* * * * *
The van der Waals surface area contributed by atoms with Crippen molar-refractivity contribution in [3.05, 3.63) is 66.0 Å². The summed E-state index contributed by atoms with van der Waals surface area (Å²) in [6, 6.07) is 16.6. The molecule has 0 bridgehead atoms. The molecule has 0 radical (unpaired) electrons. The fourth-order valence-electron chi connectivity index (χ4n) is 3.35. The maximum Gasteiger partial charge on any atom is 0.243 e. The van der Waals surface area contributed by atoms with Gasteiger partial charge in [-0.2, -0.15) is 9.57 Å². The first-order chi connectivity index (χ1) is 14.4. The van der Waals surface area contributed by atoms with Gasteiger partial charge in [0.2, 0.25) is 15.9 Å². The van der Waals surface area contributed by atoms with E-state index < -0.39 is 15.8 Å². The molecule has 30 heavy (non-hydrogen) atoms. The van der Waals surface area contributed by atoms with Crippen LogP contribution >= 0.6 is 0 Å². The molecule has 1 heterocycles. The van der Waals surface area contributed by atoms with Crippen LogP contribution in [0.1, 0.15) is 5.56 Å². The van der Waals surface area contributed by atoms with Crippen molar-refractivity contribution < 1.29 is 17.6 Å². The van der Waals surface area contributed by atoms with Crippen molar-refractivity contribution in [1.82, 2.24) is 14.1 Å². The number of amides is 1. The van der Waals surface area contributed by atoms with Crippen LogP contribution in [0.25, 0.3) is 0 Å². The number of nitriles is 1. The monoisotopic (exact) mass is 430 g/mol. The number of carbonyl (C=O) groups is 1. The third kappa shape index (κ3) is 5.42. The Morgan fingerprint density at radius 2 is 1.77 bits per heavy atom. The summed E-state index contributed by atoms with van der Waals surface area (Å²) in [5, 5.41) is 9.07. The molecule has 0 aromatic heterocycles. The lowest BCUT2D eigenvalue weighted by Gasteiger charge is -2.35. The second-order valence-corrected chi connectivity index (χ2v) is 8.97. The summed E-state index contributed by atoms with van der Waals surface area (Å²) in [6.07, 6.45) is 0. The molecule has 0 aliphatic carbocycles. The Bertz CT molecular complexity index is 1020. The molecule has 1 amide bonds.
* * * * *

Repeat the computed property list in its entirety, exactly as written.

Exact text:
The van der Waals surface area contributed by atoms with Crippen molar-refractivity contribution in [3.05, 3.63) is 66.0 Å². The summed E-state index contributed by atoms with van der Waals surface area (Å²) in [6, 6.07) is 16.6. The molecule has 0 bridgehead atoms. The molecule has 0 radical (unpaired) electrons. The fourth-order valence-electron chi connectivity index (χ4n) is 3.35. The maximum Gasteiger partial charge on any atom is 0.243 e. The van der Waals surface area contributed by atoms with Gasteiger partial charge in [-0.2, -0.15) is 9.57 Å². The first-order chi connectivity index (χ1) is 14.4. The van der Waals surface area contributed by atoms with Gasteiger partial charge in [0.2, 0.25) is 15.9 Å². The van der Waals surface area contributed by atoms with E-state index < -0.39 is 15.8 Å². The molecule has 30 heavy (non-hydrogen) atoms. The van der Waals surface area contributed by atoms with Crippen LogP contribution >= 0.6 is 0 Å². The molecule has 1 heterocycles. The van der Waals surface area contributed by atoms with Crippen LogP contribution in [0.1, 0.15) is 5.56 Å². The van der Waals surface area contributed by atoms with Crippen molar-refractivity contribution < 1.29 is 17.6 Å². The van der Waals surface area contributed by atoms with Crippen molar-refractivity contribution in [1.82, 2.24) is 14.1 Å². The number of amides is 1. The van der Waals surface area contributed by atoms with Crippen LogP contribution in [0.25, 0.3) is 0 Å². The number of nitriles is 1. The monoisotopic (exact) mass is 430 g/mol. The number of carbonyl (C=O) groups is 1. The third kappa shape index (κ3) is 5.42. The Morgan fingerprint density at radius 2 is 1.77 bits per heavy atom. The summed E-state index contributed by atoms with van der Waals surface area (Å²) in [5, 5.41) is 9.07. The molecule has 0 aromatic heterocycles. The lowest BCUT2D eigenvalue weighted by Gasteiger charge is -2.35. The second-order valence-corrected chi connectivity index (χ2v) is 8.97. The summed E-state index contributed by atoms with van der Waals surface area (Å²) in [6.07, 6.45) is 0. The molecule has 0 aliphatic carbocycles. The Bertz CT molecular complexity index is 1020. The molecule has 1 amide bonds.